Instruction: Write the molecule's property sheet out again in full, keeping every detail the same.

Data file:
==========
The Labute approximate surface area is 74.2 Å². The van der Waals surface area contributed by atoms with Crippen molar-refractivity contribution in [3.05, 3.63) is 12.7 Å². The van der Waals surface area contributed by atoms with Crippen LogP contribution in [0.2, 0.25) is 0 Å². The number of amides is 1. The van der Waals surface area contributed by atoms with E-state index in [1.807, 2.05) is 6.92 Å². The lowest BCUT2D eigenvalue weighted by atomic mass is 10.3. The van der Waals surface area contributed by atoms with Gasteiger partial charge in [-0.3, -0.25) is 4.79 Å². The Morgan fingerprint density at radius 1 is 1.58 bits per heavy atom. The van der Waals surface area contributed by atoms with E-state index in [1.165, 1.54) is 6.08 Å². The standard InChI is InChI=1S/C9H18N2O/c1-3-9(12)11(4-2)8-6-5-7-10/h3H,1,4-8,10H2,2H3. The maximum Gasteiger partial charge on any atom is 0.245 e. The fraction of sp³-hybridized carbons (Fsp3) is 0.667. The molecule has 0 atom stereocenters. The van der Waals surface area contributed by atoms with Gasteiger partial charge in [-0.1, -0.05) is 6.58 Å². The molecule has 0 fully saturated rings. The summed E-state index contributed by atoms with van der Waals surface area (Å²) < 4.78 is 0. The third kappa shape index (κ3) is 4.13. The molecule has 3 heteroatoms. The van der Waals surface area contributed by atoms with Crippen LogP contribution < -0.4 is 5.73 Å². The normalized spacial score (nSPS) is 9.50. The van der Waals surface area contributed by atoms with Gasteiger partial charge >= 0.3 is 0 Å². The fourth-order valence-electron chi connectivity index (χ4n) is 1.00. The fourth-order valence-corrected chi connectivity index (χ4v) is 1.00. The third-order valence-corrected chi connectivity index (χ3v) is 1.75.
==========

The Labute approximate surface area is 74.2 Å². The van der Waals surface area contributed by atoms with Crippen molar-refractivity contribution in [3.05, 3.63) is 12.7 Å². The van der Waals surface area contributed by atoms with Crippen LogP contribution in [0.2, 0.25) is 0 Å². The number of amides is 1. The van der Waals surface area contributed by atoms with E-state index in [1.807, 2.05) is 6.92 Å². The lowest BCUT2D eigenvalue weighted by atomic mass is 10.3. The van der Waals surface area contributed by atoms with Gasteiger partial charge in [-0.3, -0.25) is 4.79 Å². The Morgan fingerprint density at radius 1 is 1.58 bits per heavy atom. The van der Waals surface area contributed by atoms with E-state index in [1.165, 1.54) is 6.08 Å². The standard InChI is InChI=1S/C9H18N2O/c1-3-9(12)11(4-2)8-6-5-7-10/h3H,1,4-8,10H2,2H3. The maximum Gasteiger partial charge on any atom is 0.245 e. The fraction of sp³-hybridized carbons (Fsp3) is 0.667. The molecule has 0 atom stereocenters. The van der Waals surface area contributed by atoms with Gasteiger partial charge in [-0.1, -0.05) is 6.58 Å². The molecule has 0 fully saturated rings. The summed E-state index contributed by atoms with van der Waals surface area (Å²) < 4.78 is 0. The third kappa shape index (κ3) is 4.13. The molecule has 3 heteroatoms. The van der Waals surface area contributed by atoms with Crippen LogP contribution < -0.4 is 5.73 Å². The normalized spacial score (nSPS) is 9.50. The van der Waals surface area contributed by atoms with Gasteiger partial charge >= 0.3 is 0 Å². The fourth-order valence-electron chi connectivity index (χ4n) is 1.00. The fourth-order valence-corrected chi connectivity index (χ4v) is 1.00. The third-order valence-corrected chi connectivity index (χ3v) is 1.75.